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The Erosion of Civil Rights

The Emergency in India (1975) parallels the Patriot Act: the agenda of fear and other ways of taking away FREEDOM
As we all wait for the next election, I would like to take a moment to muse over the PATRIOT ACT and another so-called state of emergency that happened in 1975. Both events began with a dubious election leaving the elected in a position that required mostly adroit but sometimes overt maneuvers to distract an uninformed and somewhat unquestioning public into believing that government actions were done in an effort to preserve the freedom of the people. Most of us are well aware of the implications of the USA PATRIOT ACT (Uniting and Strengthening America by Providing Appropriate Tools Required to Intercept and Obstruct Terrorism) and its progeny the Patriot Act II, but fewer of us are aware of the state of Emergency that had been declared by the Prime Minister of India, Indira Gandhi, on June 26, 1975. Like George W. Bush, Mrs. Gandhi faced allegations of election fraud, unlike Bush she was found guilty of using illegal campaign practices by the High Court of Allahabad (similar to our Supreme Court). Calling for her removal, Jayaprakash Narayan and other opposition leaders launched a widespread civil disobedience movement. She responded with the Emergency; her justification being a vague statement describing the need to protect the country from a dangerous threat that could destroy everything. Rather dramatic yet strangely familiar; I recall Bush blatantly blabbing about terrorists, crusades, and holy wars.

PART XVIII of India's Constitution allows the governing body to temporarily suspend civil rights and other federal norms. A declaration of a state of emergency has been exercised many times in India's history since the independence from British colonialism in 1947, but never to the extent exploited by Mrs. Gandhi. When faced with opposition she took immediate steps to eliminate it and all members of opposing factions were arrested. The Maintenance of Internal Security Act initially established in 1971 was rewritten in 1975-77, during the Emergency to allow the government to arrest individuals without declaring charges. Typically arrests were made under the charge of "internal disturbance" (later the act was rewritten with the charge being "armed rebellion"). The number of people arrested and detained in secrecy skyrocketed. The media was censored and those publications that refused to be censored were shut down and those associated were arrested. These seizures required no justification under the Emergency and the Supreme Court of India ruled that the government had a right to detain people without trial in 1976.

The poor suffered most under the Emergency. Low-income housing was bulldozed while those that lived in the shacks watched, unable to retrieve their belongings until the destruction was completed. All this under a plan to improve the state of the nation through a program termed "beautification." These people were often thrown into police trucks, carried off to unknown locations, and forced into slave labor. One of the significant "threats" to the state of India was overpopulation and under the Emergency, people were given monetary compensation for tubal ligations and vasectomies. Not surprisingly, payment rarely occurred. Later police and government workers, in an effort to make quotas (and remain employed), began rounding up people for mass sterilizations. Elderly men and women past childbearing age, adolescents not yet married, and people who had already endured the surgeries were operated on. Many people died or lost limbs caused by blood poisoning and infections in the family planning camps where haste overcame hygiene.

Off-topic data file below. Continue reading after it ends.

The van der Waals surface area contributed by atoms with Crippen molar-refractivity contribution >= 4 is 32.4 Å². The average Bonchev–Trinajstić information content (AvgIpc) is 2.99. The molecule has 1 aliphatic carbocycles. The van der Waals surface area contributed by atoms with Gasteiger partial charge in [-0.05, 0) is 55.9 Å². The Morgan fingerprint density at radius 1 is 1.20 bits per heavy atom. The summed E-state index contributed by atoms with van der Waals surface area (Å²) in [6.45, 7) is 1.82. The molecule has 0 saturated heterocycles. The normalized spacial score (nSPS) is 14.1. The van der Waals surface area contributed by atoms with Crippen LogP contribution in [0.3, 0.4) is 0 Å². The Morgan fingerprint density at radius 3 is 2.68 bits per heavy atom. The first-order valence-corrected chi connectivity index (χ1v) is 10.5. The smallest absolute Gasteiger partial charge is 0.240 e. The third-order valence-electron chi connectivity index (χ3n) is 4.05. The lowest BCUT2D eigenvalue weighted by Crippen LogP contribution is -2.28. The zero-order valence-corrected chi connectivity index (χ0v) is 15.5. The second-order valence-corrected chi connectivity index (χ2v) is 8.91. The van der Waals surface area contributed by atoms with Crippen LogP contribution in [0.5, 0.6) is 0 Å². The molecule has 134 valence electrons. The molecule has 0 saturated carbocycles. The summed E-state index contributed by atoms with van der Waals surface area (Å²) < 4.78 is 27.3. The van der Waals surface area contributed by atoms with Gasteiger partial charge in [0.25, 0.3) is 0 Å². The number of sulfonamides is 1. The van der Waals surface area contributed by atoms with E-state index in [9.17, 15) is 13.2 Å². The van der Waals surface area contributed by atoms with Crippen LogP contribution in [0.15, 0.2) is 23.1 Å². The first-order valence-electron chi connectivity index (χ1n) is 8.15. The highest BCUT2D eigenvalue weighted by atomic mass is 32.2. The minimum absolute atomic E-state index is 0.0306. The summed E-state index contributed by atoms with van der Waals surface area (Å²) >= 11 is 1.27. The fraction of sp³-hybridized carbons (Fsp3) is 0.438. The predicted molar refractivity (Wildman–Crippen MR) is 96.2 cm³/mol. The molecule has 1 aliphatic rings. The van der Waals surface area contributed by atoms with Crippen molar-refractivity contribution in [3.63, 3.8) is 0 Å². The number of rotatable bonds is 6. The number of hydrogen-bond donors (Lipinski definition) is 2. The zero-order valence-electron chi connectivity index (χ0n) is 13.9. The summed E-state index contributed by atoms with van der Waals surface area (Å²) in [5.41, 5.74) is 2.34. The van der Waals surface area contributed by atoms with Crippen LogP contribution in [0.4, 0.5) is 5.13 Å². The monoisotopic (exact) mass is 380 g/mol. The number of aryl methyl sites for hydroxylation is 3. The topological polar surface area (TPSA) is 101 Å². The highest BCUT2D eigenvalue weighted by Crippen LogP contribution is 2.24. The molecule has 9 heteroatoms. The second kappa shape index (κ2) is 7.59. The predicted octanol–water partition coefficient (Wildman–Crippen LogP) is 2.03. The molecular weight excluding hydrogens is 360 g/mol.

Fortunately, Mrs. Gandhi announced elections in 1977 and was shocked when she was not reelected. Some believe that democracy in India never recovered from the Emergency declared in 1975.

The terror of those years was an incredible force in response to a sudden and severe amputation of civil rights. In the United States, the encroachment on civil rights is subtle and subversive. So much so that most American's believe that the Patriot Act and the Patriot Act II are for the good of the American people. Here are a few good reasons for them to think otherwise. Corporate media may not be directly censored but a media of four major corporations spewing out the same stories obviates the need for censorship. Citizens of America are punished when they rise up to protest; the very same freedom of expression that thousands of American soldiers have died to protect. Protestors implementing the freedom of speech are sprayed with chemicals (with unidentified propellants), beaten, shot at with wooden and rubber bullets, and jailed. Individuals are being detained in unknown places as possible terrorists without trial. And no one knows what exactly constitutes terrorist behavior. But Americans feel protected knowing that the government has a right under the Patriot Act to tap their phones, read their email, monitor their internet activity, and sift through their reading lists at libraries and bookstores; all while they live under the grim state of Code Orange. This is a disturbingly sly version of the Emergency instituted by Mrs. Gandhi. Fortunately, the family planning of India's Emergency has not been implanted in middle America, although the Bush administration is determined to infringe on reproductive rights with religious fanaticism and an urgent desire to create an overpopulated America, further burdening the world with an unsustainable need for resources.

To view my sources on the Emergency:
 http://www.indianexpress.com/ie/daily/20000627/ina27053.html )

For more information on the Patriot Act and the Patriot Act II:
civilrightserosion.jpg 28.Apr.2003 15:22